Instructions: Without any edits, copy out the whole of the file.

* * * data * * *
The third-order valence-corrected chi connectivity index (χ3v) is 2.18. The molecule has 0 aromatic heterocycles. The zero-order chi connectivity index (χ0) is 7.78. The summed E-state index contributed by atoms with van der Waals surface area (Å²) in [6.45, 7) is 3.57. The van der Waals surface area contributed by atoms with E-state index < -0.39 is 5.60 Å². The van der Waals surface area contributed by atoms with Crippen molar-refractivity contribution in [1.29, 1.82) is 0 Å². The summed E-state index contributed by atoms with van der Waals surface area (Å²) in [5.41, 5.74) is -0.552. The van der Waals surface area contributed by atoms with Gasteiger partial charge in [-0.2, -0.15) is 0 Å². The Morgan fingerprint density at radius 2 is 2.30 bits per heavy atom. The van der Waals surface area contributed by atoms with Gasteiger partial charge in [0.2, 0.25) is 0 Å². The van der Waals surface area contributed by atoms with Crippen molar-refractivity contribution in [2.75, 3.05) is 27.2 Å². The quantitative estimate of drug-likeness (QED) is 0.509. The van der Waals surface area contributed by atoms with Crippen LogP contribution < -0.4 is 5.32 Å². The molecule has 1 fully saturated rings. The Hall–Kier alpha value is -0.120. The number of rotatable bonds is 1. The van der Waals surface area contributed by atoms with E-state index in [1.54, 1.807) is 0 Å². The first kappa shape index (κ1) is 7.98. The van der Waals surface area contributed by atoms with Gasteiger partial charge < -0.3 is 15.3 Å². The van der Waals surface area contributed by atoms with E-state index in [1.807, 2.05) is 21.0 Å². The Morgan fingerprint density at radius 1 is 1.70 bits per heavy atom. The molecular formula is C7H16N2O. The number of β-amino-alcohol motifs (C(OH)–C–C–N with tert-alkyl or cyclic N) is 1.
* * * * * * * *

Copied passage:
The third-order valence-corrected chi connectivity index (χ3v) is 2.18. The molecule has 0 aromatic heterocycles. The zero-order chi connectivity index (χ0) is 7.78. The summed E-state index contributed by atoms with van der Waals surface area (Å²) in [6.45, 7) is 3.57. The van der Waals surface area contributed by atoms with E-state index < -0.39 is 5.60 Å². The van der Waals surface area contributed by atoms with Crippen molar-refractivity contribution in [1.29, 1.82) is 0 Å². The summed E-state index contributed by atoms with van der Waals surface area (Å²) in [5.41, 5.74) is -0.552. The van der Waals surface area contributed by atoms with Gasteiger partial charge in [-0.2, -0.15) is 0 Å². The Morgan fingerprint density at radius 2 is 2.30 bits per heavy atom. The van der Waals surface area contributed by atoms with Gasteiger partial charge in [0.2, 0.25) is 0 Å². The van der Waals surface area contributed by atoms with Crippen molar-refractivity contribution in [2.75, 3.05) is 27.2 Å². The quantitative estimate of drug-likeness (QED) is 0.509. The van der Waals surface area contributed by atoms with Crippen LogP contribution < -0.4 is 5.32 Å². The molecule has 1 fully saturated rings. The Hall–Kier alpha value is -0.120. The number of rotatable bonds is 1. The van der Waals surface area contributed by atoms with E-state index in [1.54, 1.807) is 0 Å². The first kappa shape index (κ1) is 7.98. The van der Waals surface area contributed by atoms with Gasteiger partial charge < -0.3 is 15.3 Å². The van der Waals surface area contributed by atoms with E-state index in [1.807, 2.05) is 21.0 Å². The Morgan fingerprint density at radius 1 is 1.70 bits per heavy atom. The molecular formula is C7H16N2O. The number of β-amino-alcohol motifs (C(OH)–C–C–N with tert-alkyl or cyclic N) is 1.